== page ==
New Findings in Breast Cancer Research
According to statistics released Tuesday (5-7) by the National Cancer Institute, U.S. breast cancer death rates dropped again in 1993 to 25.9 percent from 27.5 percent in 1989. In the prevention of breast cancer, early findings from a British study indicate that women with an increased risk of breast cancer might benefit from the anti-estrogen drug tamoxifen or the vitamin A derivative 4-HPR. The National Cancer Institute is also reconsidering its position on mammograms for women under the age of 50, and plans to convene a panel to review an unpublished Swedish study that finds a 24 decrease in the breast cancer death rate among women who started getting mammograms in the their 40s. In 1993, the NCI had said there was not enough evidence to justify women getting regular screenings before age 50, reversing an earlier position that women over 40 should have the procedure done every two years.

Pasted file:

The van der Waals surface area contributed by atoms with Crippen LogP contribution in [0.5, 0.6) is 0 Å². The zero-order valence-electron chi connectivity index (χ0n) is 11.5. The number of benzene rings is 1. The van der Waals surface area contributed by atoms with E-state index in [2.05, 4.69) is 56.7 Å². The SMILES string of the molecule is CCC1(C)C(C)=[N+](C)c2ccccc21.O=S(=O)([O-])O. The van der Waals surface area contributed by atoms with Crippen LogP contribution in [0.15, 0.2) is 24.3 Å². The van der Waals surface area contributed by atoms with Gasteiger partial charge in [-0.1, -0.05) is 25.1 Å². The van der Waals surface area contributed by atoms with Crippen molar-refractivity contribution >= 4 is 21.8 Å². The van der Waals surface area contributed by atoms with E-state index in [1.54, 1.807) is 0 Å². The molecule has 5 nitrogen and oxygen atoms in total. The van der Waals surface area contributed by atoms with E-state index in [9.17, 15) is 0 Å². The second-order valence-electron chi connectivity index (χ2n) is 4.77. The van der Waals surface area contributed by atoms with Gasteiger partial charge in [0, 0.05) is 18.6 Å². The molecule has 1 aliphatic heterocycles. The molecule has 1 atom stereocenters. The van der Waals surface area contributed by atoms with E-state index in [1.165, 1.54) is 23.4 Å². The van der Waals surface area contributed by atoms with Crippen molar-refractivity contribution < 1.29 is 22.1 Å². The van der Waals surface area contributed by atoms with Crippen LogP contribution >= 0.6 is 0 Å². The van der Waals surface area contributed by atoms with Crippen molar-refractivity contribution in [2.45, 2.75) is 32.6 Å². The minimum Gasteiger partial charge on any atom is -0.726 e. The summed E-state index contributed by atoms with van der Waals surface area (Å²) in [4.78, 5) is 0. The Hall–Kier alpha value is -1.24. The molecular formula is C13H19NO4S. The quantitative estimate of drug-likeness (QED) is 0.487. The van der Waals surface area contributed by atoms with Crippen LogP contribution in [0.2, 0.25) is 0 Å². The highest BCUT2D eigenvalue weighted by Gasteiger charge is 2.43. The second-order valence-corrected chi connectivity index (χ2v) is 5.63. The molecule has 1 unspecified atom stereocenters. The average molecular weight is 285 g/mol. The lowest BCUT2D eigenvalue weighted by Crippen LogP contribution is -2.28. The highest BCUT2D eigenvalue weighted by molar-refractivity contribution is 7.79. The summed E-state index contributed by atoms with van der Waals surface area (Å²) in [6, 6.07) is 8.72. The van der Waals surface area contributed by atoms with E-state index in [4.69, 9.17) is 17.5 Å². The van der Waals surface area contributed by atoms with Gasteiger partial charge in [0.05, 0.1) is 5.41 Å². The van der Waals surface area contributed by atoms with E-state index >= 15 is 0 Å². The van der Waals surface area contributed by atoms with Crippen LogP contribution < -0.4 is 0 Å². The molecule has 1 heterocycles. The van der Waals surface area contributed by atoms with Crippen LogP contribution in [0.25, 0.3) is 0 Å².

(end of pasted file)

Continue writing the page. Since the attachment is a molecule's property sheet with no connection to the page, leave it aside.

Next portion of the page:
California Rep. Vic Fazio has introduced legislation to permit the sale of a 33-cent stamp, from which the extra penny would be earmarked to go toward breast cancer research, stating the measure could raise close to $200 million a year. In June, the postal service will issue a regular 32-cent stamp commemorating breast cancer awareness.
Media Resources: Reuters - May 7, 1996; The Nando Net and Medical Tribune News Service - May 6, 1996; The Associated Press - May 7, 1996; The Nando Net and Scripps-McClatchy Western - May 8, 1996